Activities or games involving running or jumping
Jumping on/off furniture should be avoided for about 8-weeks
The incision heals in 10-14 days, but bone healing and complete union with implants take three to four months.
While certain and well-described complications exist with every major orthopedic surgical procedure, 95-97% of dogs will have a successful THR recovery. While uncommon, hip replacement complications can be serious and often require re-operation to successfully manage. Most complications occur within the first 30-45 days of surgery. The most common complications include hip luxation, where the ball slips out of the socket, subsidence or sinking of the femoral stem, fractures, cup dislodgements and infections.
ACOSM surgeons use intra-op x-ray during the THR procedure to accurately prepare the bones, improving implant sizing and orientation for the most ideal outcomes.
Recovery from THR should be relatively simple! Your dog’s walking should improve daily. You’ll notice better posture, strength and balance.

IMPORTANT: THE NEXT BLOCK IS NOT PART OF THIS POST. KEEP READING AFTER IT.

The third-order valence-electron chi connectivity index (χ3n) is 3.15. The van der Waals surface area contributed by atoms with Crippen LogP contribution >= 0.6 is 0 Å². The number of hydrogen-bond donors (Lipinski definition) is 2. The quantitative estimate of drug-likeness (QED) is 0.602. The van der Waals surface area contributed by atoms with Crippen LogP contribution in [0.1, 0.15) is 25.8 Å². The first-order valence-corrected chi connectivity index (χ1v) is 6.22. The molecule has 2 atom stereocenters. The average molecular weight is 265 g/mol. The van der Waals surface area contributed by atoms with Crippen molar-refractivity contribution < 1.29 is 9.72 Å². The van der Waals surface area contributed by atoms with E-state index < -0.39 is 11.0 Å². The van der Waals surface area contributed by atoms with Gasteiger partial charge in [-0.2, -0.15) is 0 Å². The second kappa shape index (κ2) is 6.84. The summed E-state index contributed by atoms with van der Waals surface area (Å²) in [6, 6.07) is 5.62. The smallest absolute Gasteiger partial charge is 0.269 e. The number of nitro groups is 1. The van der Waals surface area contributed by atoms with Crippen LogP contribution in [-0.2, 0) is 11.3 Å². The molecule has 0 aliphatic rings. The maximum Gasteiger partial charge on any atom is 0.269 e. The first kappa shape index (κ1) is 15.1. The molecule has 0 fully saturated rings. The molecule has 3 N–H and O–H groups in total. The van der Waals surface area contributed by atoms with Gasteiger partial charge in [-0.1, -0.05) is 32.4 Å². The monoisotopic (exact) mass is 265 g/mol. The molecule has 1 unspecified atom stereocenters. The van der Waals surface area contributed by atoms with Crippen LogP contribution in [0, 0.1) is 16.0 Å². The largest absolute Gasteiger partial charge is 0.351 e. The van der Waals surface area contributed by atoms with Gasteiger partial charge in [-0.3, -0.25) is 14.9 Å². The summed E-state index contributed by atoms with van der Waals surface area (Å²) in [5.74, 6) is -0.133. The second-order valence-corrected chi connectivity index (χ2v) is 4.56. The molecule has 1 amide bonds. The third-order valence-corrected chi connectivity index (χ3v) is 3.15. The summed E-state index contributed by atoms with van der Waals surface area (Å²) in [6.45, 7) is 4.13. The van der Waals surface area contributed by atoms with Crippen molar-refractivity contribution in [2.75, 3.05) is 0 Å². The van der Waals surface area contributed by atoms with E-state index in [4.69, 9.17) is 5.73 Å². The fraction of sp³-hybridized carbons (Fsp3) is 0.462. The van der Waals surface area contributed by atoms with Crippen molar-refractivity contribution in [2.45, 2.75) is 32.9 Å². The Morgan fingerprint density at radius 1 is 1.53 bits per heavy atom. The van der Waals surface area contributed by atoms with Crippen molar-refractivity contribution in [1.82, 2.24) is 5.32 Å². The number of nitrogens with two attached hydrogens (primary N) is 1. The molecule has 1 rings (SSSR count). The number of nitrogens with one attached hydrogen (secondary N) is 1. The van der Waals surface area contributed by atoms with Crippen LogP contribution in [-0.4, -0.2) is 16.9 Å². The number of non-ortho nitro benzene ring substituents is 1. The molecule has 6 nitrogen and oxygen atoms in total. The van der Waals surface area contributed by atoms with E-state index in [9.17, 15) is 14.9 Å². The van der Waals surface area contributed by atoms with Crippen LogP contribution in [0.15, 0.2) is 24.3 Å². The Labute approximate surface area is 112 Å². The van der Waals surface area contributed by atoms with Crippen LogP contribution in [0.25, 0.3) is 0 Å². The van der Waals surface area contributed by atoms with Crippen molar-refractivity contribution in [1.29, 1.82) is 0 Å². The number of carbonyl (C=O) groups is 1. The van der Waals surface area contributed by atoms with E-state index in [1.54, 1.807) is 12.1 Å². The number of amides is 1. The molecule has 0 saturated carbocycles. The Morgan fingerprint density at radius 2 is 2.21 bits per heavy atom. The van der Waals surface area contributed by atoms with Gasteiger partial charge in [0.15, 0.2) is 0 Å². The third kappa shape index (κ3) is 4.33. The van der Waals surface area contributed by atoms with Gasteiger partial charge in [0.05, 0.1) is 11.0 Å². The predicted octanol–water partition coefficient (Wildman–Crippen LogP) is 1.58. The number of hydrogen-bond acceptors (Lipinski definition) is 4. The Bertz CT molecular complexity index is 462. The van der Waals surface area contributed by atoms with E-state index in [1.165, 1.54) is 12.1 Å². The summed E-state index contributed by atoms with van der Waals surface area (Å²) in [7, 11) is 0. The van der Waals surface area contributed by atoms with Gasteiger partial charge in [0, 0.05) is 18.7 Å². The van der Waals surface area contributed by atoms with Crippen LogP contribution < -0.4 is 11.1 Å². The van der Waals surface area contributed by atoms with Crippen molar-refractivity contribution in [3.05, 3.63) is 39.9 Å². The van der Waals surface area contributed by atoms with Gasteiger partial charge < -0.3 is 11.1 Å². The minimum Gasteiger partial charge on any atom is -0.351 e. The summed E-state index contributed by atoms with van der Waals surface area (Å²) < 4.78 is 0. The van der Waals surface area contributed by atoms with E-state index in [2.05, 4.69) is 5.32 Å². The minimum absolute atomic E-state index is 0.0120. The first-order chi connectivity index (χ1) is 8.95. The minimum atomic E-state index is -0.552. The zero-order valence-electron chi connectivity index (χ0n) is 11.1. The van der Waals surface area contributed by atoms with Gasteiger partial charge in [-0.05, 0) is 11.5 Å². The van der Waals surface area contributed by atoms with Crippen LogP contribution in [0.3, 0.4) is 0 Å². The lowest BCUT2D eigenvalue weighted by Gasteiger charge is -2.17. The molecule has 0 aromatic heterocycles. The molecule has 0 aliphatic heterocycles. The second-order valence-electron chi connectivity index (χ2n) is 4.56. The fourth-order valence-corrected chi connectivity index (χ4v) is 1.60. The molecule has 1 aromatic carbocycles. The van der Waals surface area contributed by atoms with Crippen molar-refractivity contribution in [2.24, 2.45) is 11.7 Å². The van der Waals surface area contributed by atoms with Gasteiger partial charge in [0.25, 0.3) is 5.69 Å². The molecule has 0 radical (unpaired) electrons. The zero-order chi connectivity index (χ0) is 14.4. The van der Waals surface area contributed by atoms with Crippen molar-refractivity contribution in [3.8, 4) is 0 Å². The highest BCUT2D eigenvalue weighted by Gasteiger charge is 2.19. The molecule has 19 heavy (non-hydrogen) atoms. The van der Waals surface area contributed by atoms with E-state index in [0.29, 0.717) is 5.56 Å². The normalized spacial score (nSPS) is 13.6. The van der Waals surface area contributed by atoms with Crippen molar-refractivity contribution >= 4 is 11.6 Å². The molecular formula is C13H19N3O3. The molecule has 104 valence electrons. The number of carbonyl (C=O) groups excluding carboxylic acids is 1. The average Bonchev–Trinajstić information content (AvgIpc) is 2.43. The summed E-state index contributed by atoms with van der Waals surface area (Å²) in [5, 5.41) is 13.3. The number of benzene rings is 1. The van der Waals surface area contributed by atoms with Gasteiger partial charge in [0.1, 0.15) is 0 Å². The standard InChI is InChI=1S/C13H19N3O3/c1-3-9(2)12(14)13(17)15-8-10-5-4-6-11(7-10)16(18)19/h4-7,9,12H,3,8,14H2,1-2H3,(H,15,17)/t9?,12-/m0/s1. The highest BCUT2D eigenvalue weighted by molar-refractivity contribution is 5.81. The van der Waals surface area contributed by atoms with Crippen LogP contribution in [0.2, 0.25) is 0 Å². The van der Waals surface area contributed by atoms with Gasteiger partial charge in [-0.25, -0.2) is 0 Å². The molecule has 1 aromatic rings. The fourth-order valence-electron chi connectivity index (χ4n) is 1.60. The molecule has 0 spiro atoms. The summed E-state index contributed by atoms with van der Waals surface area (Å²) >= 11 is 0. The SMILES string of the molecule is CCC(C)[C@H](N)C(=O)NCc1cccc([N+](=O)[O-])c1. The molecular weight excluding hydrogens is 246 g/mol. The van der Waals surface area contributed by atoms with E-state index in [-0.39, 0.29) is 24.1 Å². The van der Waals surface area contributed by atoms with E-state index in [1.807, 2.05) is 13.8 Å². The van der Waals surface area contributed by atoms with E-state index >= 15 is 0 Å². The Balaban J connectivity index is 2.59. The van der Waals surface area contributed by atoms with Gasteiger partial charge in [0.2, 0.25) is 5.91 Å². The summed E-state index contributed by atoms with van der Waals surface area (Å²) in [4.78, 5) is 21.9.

Common sense exercise restrictions continue through the first four weeks postop. From weeks 4-12, increasing leash walking activity is encouraged. Dogs are allowed to resume normal activities at approximately 14-16 weeks following surgery.
Do the surgeons at ACOSM understand what I want for my pet?
Yes, we know because we’ve helped thousands of pets and dedicated owners just like you. You’re eager to see the glimmer in your furry best friend’s eyes when they’re able to do simple things again, like walk without bunny-hopping, climbing stairs, and changing from one position to another with ease. You dream of the day when you can take your dog for walks or watch them play, jump and run again! You want your dog to live their best life because when they’re happy, so are you. It’s that simple.
Will my dog be able to enjoy life after hip replacement surgery?
Dogs from five to 170 pounds are eligible for hip replacements, and cats are no exception! We replace the diseased ball and socket with a BioMedtrix hip system. Greater than 95% of dogs receiving THR regain full mobility and should be able to use their durable new hip for the remainder of their lives.
At ACOSM, when you decide to have us do your dog’s THR, we make you and your pet a promise. We’re so confident in our work that we guarantee it – something not offered by any other veterinary surgeon in the nation!
We understand nervousness about leaving pets for surgery and created another solution not offered by any other veterinary practice in Arizona. WatchDog™ technology allows you to virtually stay with your pet using a private online connection to our operating room webcams. Watch your pet’s procedure live and in real-time in our private viewing room or from the comfort of your home or office.